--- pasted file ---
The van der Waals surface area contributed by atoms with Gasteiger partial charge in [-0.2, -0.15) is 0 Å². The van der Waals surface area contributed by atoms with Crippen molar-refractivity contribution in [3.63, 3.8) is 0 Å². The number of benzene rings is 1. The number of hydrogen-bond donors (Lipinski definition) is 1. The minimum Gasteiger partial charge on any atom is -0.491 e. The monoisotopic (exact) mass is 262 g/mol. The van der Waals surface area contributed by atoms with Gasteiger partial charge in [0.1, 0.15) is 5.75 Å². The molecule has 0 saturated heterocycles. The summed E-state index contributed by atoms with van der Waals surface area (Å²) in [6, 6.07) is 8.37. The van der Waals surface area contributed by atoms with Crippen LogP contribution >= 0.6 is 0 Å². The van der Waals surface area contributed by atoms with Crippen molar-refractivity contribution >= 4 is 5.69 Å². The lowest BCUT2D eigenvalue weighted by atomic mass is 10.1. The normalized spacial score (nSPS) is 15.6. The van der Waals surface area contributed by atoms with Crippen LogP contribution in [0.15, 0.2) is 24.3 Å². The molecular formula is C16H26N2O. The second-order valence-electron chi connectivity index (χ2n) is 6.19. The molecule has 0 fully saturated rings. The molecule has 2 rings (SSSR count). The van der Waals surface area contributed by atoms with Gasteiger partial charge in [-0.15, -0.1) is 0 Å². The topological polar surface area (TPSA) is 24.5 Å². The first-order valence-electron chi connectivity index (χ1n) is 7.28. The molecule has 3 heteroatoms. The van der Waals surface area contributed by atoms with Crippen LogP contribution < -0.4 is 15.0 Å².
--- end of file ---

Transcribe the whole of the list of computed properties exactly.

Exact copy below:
The van der Waals surface area contributed by atoms with Gasteiger partial charge in [-0.2, -0.15) is 0 Å². The van der Waals surface area contributed by atoms with Crippen molar-refractivity contribution in [3.63, 3.8) is 0 Å². The number of benzene rings is 1. The number of hydrogen-bond donors (Lipinski definition) is 1. The minimum Gasteiger partial charge on any atom is -0.491 e. The monoisotopic (exact) mass is 262 g/mol. The van der Waals surface area contributed by atoms with Gasteiger partial charge in [0.1, 0.15) is 5.75 Å². The molecule has 0 saturated heterocycles. The summed E-state index contributed by atoms with van der Waals surface area (Å²) in [6, 6.07) is 8.37. The van der Waals surface area contributed by atoms with Crippen LogP contribution >= 0.6 is 0 Å². The van der Waals surface area contributed by atoms with Crippen molar-refractivity contribution >= 4 is 5.69 Å². The lowest BCUT2D eigenvalue weighted by atomic mass is 10.1. The normalized spacial score (nSPS) is 15.6. The van der Waals surface area contributed by atoms with Crippen LogP contribution in [0.15, 0.2) is 24.3 Å². The molecular formula is C16H26N2O. The second-order valence-electron chi connectivity index (χ2n) is 6.19. The molecule has 0 fully saturated rings. The molecule has 2 rings (SSSR count). The van der Waals surface area contributed by atoms with Gasteiger partial charge in [-0.15, -0.1) is 0 Å². The topological polar surface area (TPSA) is 24.5 Å². The first-order valence-electron chi connectivity index (χ1n) is 7.28. The molecule has 3 heteroatoms. The van der Waals surface area contributed by atoms with Crippen LogP contribution < -0.4 is 15.0 Å².